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TYSSE: Finch West Station 
Finch Avenue West & Keele Street, Toronto
Developer: Toronto Transit Commission


TYSSE: Finch West Station | ?m | ?s | TTC | aLL Design

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#1
Looking at this image of the proposed Finch West station:


I see missing is the design for the Etobicoke Finch West LRT connection. The design of the bus platform does not look like it will be used by light rail vehicles, because of the LRV size (3x the bus length). Could a center platform (as opposed to the old side platforms on the Bloor streetcar transfer) on the east side of Keele Street (north is to the right) be built to share transfers with the light rail vehicles? But will it be a paid zone or will proof of payment be required?

 

EnviroTO

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#2
I see missing is the design for the Etobicoke Finch West LRT connection. The design of the bus platform does not look like it will be used by light rail vehicles, because of the LRV size (3x the bus length). Could a center platform (as opposed to the old side platforms on the Bloor streetcar transfer) on the east side of Keele Street (north is to the right) be built to share transfers with the light rail vehicles? But will it be a paid zone or will proof of payment be required?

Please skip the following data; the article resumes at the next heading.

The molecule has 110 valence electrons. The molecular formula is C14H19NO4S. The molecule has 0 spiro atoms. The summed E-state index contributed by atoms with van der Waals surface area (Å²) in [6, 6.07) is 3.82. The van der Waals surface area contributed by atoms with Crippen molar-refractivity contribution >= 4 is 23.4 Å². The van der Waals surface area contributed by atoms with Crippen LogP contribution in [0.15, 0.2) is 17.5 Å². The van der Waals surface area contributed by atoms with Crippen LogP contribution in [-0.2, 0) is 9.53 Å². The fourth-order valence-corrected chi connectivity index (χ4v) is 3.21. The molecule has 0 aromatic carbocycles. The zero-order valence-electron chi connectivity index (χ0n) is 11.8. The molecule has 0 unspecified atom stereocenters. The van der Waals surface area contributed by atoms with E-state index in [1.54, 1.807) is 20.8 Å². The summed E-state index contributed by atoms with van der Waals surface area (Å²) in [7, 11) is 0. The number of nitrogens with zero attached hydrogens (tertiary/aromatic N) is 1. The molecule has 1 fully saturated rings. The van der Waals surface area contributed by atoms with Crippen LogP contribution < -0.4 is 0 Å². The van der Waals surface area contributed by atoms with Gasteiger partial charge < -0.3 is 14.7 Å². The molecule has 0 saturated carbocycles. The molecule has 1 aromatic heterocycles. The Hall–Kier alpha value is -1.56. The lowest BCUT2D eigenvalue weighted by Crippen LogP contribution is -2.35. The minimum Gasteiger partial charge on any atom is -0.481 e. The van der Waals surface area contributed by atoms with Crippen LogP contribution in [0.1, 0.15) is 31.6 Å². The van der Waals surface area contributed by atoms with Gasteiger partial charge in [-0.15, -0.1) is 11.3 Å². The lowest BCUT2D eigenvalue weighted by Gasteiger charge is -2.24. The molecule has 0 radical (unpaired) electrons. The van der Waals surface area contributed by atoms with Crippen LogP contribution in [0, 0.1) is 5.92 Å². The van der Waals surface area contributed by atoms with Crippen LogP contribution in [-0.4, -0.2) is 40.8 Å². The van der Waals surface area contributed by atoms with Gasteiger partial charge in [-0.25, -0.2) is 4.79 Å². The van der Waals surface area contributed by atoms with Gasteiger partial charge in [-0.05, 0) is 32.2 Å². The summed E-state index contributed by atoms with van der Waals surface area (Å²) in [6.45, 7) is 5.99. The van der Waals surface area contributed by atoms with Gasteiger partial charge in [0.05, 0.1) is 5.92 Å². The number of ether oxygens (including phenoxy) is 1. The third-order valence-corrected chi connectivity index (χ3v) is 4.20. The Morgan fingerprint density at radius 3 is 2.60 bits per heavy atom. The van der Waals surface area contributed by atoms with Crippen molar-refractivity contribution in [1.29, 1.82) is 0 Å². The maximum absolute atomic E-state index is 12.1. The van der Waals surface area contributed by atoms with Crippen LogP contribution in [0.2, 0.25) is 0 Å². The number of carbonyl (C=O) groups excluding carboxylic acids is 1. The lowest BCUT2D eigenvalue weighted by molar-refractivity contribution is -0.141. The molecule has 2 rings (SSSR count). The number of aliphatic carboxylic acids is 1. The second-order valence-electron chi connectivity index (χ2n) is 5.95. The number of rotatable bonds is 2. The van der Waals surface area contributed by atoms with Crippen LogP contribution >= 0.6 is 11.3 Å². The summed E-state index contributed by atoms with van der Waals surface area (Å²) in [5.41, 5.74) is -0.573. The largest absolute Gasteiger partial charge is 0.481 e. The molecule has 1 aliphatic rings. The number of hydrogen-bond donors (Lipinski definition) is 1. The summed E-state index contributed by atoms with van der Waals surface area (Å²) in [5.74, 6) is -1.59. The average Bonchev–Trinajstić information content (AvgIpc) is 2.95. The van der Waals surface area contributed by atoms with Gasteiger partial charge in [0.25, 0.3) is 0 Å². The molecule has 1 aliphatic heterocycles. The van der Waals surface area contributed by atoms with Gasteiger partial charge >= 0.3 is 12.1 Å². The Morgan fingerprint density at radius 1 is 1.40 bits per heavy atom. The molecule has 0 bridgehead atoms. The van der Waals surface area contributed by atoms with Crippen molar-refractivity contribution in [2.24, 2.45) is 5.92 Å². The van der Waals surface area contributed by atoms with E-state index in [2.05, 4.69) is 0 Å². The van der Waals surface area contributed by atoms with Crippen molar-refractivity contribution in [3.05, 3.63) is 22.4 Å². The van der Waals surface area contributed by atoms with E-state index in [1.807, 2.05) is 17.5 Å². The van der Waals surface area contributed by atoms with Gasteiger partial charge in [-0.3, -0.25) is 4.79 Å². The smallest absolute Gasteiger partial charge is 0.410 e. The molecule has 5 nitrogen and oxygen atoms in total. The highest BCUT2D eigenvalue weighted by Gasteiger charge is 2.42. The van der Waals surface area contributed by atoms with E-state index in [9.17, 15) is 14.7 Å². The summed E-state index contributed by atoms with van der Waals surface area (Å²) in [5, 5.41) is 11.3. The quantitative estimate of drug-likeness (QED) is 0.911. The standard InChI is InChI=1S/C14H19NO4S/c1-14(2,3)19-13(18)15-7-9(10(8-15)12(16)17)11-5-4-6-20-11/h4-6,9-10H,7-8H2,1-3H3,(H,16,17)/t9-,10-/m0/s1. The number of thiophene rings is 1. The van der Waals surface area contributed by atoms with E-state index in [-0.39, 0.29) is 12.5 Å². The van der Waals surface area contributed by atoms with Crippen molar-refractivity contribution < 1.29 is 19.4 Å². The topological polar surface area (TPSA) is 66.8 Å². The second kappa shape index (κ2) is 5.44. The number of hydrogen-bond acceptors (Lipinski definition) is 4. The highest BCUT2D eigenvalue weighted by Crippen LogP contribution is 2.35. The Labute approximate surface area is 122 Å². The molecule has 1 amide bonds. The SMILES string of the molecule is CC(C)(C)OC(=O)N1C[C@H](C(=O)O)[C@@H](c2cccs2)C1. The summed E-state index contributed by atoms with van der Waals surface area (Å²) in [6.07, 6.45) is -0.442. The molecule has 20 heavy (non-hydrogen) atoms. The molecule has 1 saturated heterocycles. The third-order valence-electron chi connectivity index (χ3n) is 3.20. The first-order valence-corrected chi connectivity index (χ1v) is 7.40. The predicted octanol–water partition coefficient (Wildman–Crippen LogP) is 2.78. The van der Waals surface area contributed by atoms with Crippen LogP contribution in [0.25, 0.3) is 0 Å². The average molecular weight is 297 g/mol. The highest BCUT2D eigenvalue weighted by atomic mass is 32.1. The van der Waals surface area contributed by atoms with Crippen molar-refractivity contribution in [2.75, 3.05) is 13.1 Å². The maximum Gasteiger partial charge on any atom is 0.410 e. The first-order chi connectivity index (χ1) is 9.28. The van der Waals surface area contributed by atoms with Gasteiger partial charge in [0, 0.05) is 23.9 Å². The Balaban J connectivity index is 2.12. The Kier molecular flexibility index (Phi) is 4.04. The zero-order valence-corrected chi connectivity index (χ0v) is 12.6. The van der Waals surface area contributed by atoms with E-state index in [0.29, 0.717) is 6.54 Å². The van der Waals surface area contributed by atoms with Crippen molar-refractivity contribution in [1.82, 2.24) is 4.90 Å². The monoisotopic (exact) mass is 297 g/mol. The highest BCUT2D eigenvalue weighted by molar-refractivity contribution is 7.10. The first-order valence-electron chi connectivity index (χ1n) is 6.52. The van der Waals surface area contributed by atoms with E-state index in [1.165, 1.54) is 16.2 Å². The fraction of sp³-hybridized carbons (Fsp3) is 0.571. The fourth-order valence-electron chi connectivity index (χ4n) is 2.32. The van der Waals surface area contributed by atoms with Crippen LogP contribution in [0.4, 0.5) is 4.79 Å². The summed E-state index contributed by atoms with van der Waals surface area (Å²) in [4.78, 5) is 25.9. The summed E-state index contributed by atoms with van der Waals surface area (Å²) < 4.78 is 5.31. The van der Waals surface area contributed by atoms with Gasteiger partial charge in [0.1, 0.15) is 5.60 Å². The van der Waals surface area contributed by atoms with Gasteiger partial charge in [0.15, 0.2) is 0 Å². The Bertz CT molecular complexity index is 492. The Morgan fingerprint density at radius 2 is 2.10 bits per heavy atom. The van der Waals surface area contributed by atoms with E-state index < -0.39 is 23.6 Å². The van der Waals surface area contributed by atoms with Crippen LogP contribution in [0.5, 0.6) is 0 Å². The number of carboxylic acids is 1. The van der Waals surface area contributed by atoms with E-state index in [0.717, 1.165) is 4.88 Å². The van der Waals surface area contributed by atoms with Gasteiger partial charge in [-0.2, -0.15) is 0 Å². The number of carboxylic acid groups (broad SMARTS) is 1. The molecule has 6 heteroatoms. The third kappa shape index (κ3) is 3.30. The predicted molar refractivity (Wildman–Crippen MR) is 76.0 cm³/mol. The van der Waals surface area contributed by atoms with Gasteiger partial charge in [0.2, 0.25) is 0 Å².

The layouts are old from before Transit City was fully funded. Simply comparing the Sheppard West and York U station plans to these show how out of date the Finch West schematic is. The plans that were being considered are a "transfer required" connection walking from the street to the entrance (either the normal street entrances or down stairs on the island platform) or an underground LRT stop which wouldn't require paper transfers.
 

jwill

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#4
The substation box over the bus terminal looks very out of place. I hope that just got added last minute and hasn't been figured out yet. I could also do without the sketchup renderings. Makes it look like a first year arch. school project.
 

vz64

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#5
The substation box over the bus terminal looks very out of place. I hope that just got added last minute and hasn't been figured out yet. I could also do without the sketchup renderings. Makes it look like a first year arch. school project.